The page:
Erectile dysfunction (ED) medications may be able to provide a health benefit for women: they may help treat menstrual cramps.
Researchers led by Dr. Richard S. Legro, a professor of obstetrics and gynecology and public health sciences at Penn State's Milton S. Hersey Medical Center in Hersey, Pa., have found that vaginally-administered ED treatments may be able to help alleviate the symptoms of primary dysmenorrhea (PD), or pain during menstruation.
"If future studies confirm these findings, sildenafil (Viagra) may become a treatment option for patients with PD," Legro said in a press release.
PD is the most common source of pelvic pain for women. The symptoms can be treated by taking non-steroidal anti-inflammatory drugs, like ibuprofen. However, not all women can take ibuprofen, and if it the medication is used frequently it can lead to ulcers and kidney damage.
"Since PD is a condition that most women suffer from and seek treatment for at some point in their lives, our study offers hope that vaginal sildenafil citrate is a safe and effective option for patients who do not desire or are unresponsive to treatments now available on the market," the authors wrote.
The active ingredient in Viagra, sildenafil citrate, works by dilating or expanding blood vessels. It has previously been thought to be a potential treatment for pelvic pain. Other studies have shown some benefits to taking sildenafil citrate orally for PD, but taking the drug in this method has been linked to negative side effects, including headaches.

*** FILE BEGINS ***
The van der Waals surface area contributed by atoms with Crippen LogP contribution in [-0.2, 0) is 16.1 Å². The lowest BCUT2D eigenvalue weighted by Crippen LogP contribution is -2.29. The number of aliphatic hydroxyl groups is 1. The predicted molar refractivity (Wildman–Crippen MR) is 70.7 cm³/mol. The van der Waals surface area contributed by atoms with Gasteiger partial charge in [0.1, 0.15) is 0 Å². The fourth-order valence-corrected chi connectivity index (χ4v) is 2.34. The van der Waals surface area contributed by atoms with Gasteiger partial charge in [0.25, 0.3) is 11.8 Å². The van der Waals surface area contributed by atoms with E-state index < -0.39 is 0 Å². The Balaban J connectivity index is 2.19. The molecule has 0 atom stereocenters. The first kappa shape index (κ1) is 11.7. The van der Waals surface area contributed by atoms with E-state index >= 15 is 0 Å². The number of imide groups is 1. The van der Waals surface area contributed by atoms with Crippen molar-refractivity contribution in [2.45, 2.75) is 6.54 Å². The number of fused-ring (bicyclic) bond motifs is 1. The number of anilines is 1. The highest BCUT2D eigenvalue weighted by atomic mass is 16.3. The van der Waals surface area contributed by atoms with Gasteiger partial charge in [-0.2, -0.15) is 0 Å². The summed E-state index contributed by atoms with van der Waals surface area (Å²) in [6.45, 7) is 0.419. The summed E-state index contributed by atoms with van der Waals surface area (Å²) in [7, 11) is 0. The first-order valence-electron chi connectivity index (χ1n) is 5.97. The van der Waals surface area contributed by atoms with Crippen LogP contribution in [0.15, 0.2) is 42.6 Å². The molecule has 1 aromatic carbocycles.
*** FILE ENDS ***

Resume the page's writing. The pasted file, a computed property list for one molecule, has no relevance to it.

Researchers gave 25 women who were between 18 and 35 years old either a placebo or sildenafil citrate vaginally. They were then told to rate how bad their cramps were over the course of four hours.
Those who received sildenafil were more likely to have their menstrual cramp symptoms disappear without side effects throughout the four hours.
Doctors thought that the medication would help treat the pelvic pain by increasing blood flow. However, they found that patients who received the placebo also had increased blood flow in the uterus, so they are unsure why sildenafil citrate helped relieve the cramps.
The researchers called for larger studies that would look at the benefits of using sildenafil citrate vaginally and to see whether the treatment affects menstrual bleeding patterns. They had to halt the study early due to a lack of funding.
The study was first published in August 2013 in Human Reproduction.